In 2012 it Was Full Speed Ahead on China's Rails

'Building the Tianlan Railway,' published November 1952 by Xibei People's Press. (China Posters)

The newest link in China’s ever-expanding high-speed rail (HSR) network is the Beijing-Guangzhou line, which opened today, December 26 — Mao Zedong’s birthday. Trains will whisk travelers from the frozen north (today's high temperatures was 21 degrees Fahrenheit in Beijing) to the balmy south (it was closer to 70 in Guangzhou) in about eight hours. Currently, the fastest train between the two cities requires 20 hours, 31 minutes to complete the nearly 2,300-kilometer journey.

It would almost surely still make more sense to fly (Beijing to Guangzhou takes about three hours, unless you get caught in one of China’s frequent flight delays), but the Chinese government hasn’t made air travel a priority in the way that it has pushed for high-speed trains. Over the past five years, the HSR network has blossomed throughout China’s eastern half, shortening travel time and reducing the need for overnight sleeper trains, once the quintessential China travel experience for foreigners.

This continued expansion has come at a cost: scandal and tragedy hit the Chinese railway administration in 2011. Scandal arrived in February of that year, when the Minster of Railways, Liu Zhijun, was arrested amid allegations of massive corruption (described in gruesome detail by The New Yorker’s Evan Osnos). Though Liu has not been tried yet, there’s no doubt that he’ll be found guilty. The tragedy was the July 2011 collision between two HSR trains near the city of Wenzhou, which killed 40 people and injured almost 200 more. In the wake of Liu’s arrest and the Wenzhou accident, the government pulled back on construction of new lines. It seemed, for a time, that China might slow down.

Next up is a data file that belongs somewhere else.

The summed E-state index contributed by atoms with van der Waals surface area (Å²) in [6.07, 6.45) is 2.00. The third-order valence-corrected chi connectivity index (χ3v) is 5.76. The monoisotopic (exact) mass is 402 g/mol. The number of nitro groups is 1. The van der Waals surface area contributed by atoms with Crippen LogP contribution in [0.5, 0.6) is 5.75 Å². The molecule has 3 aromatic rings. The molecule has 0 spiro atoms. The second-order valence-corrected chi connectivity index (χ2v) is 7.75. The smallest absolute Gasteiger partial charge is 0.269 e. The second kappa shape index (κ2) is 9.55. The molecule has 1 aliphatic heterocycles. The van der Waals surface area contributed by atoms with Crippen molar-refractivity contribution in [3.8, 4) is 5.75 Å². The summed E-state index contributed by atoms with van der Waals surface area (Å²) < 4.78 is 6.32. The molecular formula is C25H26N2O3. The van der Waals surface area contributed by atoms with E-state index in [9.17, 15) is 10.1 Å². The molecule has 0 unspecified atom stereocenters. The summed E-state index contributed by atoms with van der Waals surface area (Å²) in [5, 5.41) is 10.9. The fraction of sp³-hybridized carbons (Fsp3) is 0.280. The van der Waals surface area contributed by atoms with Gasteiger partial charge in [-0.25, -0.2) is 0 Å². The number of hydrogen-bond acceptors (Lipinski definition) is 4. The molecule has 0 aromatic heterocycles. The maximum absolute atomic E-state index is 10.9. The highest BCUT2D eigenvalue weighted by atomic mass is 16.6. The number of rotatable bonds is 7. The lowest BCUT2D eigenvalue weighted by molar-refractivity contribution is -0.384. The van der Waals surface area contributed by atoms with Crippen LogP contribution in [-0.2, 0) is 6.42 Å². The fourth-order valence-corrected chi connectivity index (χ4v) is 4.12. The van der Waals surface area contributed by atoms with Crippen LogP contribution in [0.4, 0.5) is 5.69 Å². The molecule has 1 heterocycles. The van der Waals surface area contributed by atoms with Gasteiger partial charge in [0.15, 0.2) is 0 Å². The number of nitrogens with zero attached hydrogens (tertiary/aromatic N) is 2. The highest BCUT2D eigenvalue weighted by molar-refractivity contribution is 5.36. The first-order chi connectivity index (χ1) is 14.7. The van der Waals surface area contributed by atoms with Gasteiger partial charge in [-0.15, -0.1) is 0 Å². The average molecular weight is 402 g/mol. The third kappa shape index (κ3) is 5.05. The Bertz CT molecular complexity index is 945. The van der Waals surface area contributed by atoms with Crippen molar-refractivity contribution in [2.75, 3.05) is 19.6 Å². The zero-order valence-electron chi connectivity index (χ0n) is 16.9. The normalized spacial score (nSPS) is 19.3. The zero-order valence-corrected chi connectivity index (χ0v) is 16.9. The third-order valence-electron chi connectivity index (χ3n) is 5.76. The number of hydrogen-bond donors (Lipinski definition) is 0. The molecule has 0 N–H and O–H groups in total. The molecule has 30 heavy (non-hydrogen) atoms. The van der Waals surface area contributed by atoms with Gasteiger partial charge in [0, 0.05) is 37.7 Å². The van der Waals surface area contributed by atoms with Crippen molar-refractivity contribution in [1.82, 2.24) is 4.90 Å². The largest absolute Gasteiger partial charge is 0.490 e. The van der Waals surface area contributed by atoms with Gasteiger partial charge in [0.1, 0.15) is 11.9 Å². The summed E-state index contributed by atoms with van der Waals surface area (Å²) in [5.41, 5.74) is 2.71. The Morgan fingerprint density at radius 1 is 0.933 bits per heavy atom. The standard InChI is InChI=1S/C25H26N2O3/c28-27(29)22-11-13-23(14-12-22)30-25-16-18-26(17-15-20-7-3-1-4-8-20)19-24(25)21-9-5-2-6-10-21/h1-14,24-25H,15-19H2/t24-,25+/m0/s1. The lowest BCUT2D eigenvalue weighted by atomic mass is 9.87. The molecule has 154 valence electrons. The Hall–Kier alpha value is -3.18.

No longer. In 2012, HSR growth once again forged ahead, with a line linking Shanghai and the western city of Kunming due for completion in 2013. As China’s economy falters, building new railways serves as an important economic stimulus mechanism, with the state pumping money into construction projects. And the government can respond to critics by pointing out that, even amid safety concerns, HSR attracts riders: a World Bank report published this year found that a significant percentage of passengers on China’s HSR lines represented “generated” trips — journeys that they were induced to take by the attractiveness of improved rail service. I’ve spent about 20 hours on high-speed trains in the past month, and every one of them was packed with passengers, without an empty seat in sight.

I can’t shake the feeling, though, that the Chinese leadership is more excited about HSR as a project than as a service to offer its citizens. This new network is the latest big endeavor that shows off China’s ability to mobilize money and manpower in pursuit of superlatives — “the best, the longest, the fastest.” It’s not evenly distributed around the country, but instead follows a rough north-south corridor in China’s wealthier eastern regions. And in many places, the HSR routes are replacing older, slower, and cheaper trains rather than running parallel to them, placing a financial burden on poorer riders. (For an American analogy, imagine if Amtrak stopped running regional trains along the Northeast Corridor and forced everyone to ride the Acela Express instead.)

I find it appropriate, then, that Mao’s 119th birthday has been chosen as the date for the debut of the Beijing-Guangzhou HSR line, since the Great Helmsman was no slouch when it came to promoting blockbuster projects carried out in a forceful campaign-style manner. Though Mao sought to purge technocrats from the CCP during the Cultural Revolution, Chinese rail routes nevertheless doubled in length during the 27 years he led the country, and new construction included lengthy railways extending into remote and often mountainous western regions. The HSR lines of today are descendants of those Mao-era projects, and it seems that neither corruption nor tragedy will slow them down for long.

Looking forward to 2013, I expect to see the country’s leadership continue to hurtle forward along the path of high-speed rail development, with little regard for whether or not China’s citizens are on board.

About the Author

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Maura Elizabeth Cunningham is a PhD candidate in Chinese history at the University of California, Irvine and ChinaFile Fellow at the Asia Society’s Center on U.S.-China Relations.